Hong Kong stocks edged up 0.1 percent on Tuesday after investors bid up China Mobile amid a renewed focus on the prospect of 3G licences to spur a widely expected industry restructuring.

But Hong Kong property developers underperformed after a muted land auction that saw a West Kowloon site fetch HK$5.6 billion, below forecasts for HK$7 billion. The uncertainty over U.S. interest rates also cast a pall over their shares.

Biofuel play China Agri-Industries Holdings Ltd. tumbled in heavy trade amid uncertainty over China's stance over grain-based fuel ethanol plants.

Small caps took commanding positions in the day's trade as benchmark stocks continued to trade sideways. But many brokers were wary of these so-called third- or fourth-liners.

There are a lot of traps out there, said Dale Tsang, managing director at Polaris Capital Management.

Not all of them will turn out to be a golden goose.

The benchmark Hang Seng Index closed up 20.90 points at 20,636.39, earlier veering into negative territory after China's May consumer price index (CPI) registered 3.4 percent, in line with economists' forecast.

The data spooked investors, but by the afternoon, mainland shares had regained poise, restoring confidence in Hong Kong.

The China Enterprises index of mainland H shares also closed nearly flat, rising 13.96 percent to 10,917.95, supported by a further rally in coal stocks.

There's no direction in the market, but sentiment is not too bad, said Patrick Shum, strategist at Karl Thomson Securities.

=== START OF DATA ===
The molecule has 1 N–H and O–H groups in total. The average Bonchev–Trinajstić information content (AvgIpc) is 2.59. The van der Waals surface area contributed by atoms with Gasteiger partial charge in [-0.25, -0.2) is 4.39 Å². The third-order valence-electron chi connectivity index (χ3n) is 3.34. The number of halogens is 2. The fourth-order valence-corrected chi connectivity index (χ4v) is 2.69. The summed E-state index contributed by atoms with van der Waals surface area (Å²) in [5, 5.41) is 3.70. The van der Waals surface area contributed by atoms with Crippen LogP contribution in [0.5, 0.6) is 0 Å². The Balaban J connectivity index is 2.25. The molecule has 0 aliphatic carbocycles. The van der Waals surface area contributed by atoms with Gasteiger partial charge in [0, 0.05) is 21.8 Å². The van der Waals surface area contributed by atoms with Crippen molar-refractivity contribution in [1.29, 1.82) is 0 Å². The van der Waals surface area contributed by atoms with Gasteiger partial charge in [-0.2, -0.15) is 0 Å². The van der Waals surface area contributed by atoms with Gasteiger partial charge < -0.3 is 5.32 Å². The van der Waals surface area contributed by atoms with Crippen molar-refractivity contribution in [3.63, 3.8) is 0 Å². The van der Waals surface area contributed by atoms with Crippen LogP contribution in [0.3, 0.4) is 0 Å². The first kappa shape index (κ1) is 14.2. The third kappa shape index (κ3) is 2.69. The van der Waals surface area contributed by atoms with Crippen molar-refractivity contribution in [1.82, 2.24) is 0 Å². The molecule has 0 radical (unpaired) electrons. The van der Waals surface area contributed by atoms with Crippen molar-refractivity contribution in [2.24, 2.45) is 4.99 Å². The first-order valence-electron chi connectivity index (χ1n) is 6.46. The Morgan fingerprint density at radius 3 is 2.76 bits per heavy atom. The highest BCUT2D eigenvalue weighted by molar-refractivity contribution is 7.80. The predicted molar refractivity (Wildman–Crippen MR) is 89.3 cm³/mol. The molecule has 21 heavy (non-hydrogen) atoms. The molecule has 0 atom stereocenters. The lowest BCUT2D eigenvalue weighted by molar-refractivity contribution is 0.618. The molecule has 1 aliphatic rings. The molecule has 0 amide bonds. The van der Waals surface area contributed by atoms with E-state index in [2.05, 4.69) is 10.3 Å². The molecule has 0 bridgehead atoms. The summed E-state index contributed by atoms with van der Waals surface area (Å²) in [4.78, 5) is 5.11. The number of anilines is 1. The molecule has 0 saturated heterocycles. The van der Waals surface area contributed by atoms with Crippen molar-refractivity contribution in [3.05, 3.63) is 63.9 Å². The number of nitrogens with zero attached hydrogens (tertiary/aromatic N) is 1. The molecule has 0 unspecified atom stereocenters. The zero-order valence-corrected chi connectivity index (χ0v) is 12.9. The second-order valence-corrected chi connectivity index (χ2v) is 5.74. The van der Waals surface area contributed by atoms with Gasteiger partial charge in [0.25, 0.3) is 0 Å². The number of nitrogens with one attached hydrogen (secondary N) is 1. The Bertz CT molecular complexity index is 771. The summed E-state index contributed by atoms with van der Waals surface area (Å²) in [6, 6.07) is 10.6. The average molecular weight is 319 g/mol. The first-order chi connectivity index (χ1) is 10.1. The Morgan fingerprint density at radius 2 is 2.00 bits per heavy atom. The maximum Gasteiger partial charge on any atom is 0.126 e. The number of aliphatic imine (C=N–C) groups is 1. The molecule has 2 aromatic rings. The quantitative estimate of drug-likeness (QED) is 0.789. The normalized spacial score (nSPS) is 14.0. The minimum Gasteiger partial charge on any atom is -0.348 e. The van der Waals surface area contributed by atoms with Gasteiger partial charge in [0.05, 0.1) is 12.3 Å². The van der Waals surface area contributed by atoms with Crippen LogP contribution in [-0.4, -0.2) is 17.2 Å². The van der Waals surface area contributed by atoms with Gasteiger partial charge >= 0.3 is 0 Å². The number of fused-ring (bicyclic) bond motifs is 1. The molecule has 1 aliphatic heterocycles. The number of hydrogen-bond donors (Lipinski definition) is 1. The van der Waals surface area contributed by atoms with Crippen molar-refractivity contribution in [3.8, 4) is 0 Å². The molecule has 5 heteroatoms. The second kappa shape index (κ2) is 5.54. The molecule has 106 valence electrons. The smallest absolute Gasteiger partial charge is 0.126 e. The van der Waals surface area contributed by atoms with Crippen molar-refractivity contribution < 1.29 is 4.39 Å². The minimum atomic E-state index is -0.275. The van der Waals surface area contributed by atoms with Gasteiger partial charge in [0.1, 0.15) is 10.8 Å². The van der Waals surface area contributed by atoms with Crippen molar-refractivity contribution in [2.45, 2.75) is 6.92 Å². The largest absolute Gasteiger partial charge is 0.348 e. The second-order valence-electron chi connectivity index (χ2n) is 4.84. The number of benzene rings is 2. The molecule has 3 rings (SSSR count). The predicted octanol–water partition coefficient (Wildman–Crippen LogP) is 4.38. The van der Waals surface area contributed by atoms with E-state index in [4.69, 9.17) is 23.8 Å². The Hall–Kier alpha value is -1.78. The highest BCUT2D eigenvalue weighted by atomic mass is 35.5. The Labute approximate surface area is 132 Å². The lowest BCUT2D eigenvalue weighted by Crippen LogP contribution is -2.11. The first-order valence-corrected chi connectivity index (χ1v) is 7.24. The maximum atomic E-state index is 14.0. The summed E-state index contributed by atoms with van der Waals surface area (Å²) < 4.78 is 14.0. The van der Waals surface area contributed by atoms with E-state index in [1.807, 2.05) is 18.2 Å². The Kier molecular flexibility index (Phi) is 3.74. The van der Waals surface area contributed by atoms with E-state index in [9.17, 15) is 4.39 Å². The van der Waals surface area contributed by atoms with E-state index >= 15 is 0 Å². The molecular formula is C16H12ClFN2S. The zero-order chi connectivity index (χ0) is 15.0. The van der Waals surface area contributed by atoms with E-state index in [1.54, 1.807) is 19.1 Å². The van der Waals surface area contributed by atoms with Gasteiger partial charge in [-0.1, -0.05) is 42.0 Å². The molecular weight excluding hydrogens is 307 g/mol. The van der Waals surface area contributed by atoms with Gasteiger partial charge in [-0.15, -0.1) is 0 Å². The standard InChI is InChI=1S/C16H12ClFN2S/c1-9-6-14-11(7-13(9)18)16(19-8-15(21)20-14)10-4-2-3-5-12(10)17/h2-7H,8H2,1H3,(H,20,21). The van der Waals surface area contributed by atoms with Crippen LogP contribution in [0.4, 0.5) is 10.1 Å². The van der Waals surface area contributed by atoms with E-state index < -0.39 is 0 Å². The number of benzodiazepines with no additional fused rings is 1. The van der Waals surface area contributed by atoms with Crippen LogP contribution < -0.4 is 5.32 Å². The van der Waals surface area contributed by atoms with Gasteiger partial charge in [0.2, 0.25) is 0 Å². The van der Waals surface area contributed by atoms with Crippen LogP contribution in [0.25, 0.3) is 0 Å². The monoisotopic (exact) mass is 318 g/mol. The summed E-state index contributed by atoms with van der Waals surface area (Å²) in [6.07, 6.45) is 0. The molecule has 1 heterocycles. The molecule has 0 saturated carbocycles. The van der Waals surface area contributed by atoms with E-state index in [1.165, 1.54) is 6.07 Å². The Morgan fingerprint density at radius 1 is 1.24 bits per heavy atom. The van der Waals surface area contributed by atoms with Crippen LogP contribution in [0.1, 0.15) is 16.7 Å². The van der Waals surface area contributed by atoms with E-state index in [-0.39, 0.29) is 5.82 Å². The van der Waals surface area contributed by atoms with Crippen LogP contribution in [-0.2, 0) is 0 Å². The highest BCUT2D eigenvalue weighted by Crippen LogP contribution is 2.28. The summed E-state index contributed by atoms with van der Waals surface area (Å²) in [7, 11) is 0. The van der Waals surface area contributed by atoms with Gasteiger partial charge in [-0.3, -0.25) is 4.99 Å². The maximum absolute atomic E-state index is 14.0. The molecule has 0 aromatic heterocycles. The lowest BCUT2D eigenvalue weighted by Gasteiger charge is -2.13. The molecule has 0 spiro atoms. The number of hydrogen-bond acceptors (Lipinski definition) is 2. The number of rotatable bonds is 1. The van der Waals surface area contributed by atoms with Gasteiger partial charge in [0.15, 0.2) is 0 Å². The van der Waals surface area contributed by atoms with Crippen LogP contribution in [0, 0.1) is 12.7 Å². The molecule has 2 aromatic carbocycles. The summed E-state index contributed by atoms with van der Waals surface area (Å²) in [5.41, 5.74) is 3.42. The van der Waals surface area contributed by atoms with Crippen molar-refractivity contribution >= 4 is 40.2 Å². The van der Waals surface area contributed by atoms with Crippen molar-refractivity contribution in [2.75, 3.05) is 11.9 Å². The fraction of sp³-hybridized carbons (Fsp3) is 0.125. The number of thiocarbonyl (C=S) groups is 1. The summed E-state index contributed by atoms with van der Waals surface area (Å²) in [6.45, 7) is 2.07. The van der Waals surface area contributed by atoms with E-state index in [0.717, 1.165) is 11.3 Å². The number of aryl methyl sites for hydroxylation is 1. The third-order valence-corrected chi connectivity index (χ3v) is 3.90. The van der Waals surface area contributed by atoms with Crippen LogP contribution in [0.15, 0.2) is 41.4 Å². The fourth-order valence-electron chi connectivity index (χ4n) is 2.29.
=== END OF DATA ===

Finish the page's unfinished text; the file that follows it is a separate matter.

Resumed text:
The market has strong support at the 50-day moving average and the index will go up before it drops to that level.

Mainboard turnover was HK$57.6 billion (US$7.4 billion), up from Monday's HK$55.9 billion.

The Hang Seng property sub-index fell 0.3 percent, paring earlier losses. Henderson Land dropped 1.4 percent to HK$52.35 and Cheung Kong (Holdings) fell 0.8 percent to HK$101.30.

China Mobile , Tuesday's most active stock, jumped 1.7 percent to HK$74.10 as it sought to catch up to the sharp gains posted by other telcos on Monday.

China Agri-Industries tumbled as much as 12 percent before ending at HK$5.79 for a 7.1 percent loss. Investors dumped the stock following media reports that China would not issue licences for new ethanol fuel production projects derived from grain crops or approve production increases in existing grain-based projects. China Agri said it was unaware of such decrees by China.

Coal stocks rallied further a day after several brokers issued positive reports on the sector, with CLSA raising its coal price forecasts by 13 percent for 2008.

Yanzhou Coal jumped 1.7 percent to HK$10.92 and China Coal raced up 1.1 percent to HK$10.78.

Phoenix Satellite Television jumped 7.2 percent to HK$1.93 after its chairman said the 24-hour news and entertainment broadcaster had sealed a long-term deal to sell content to China Mobile and expected overall advertising revenue to leap by a tenth during the 2008 Beijing Olympics.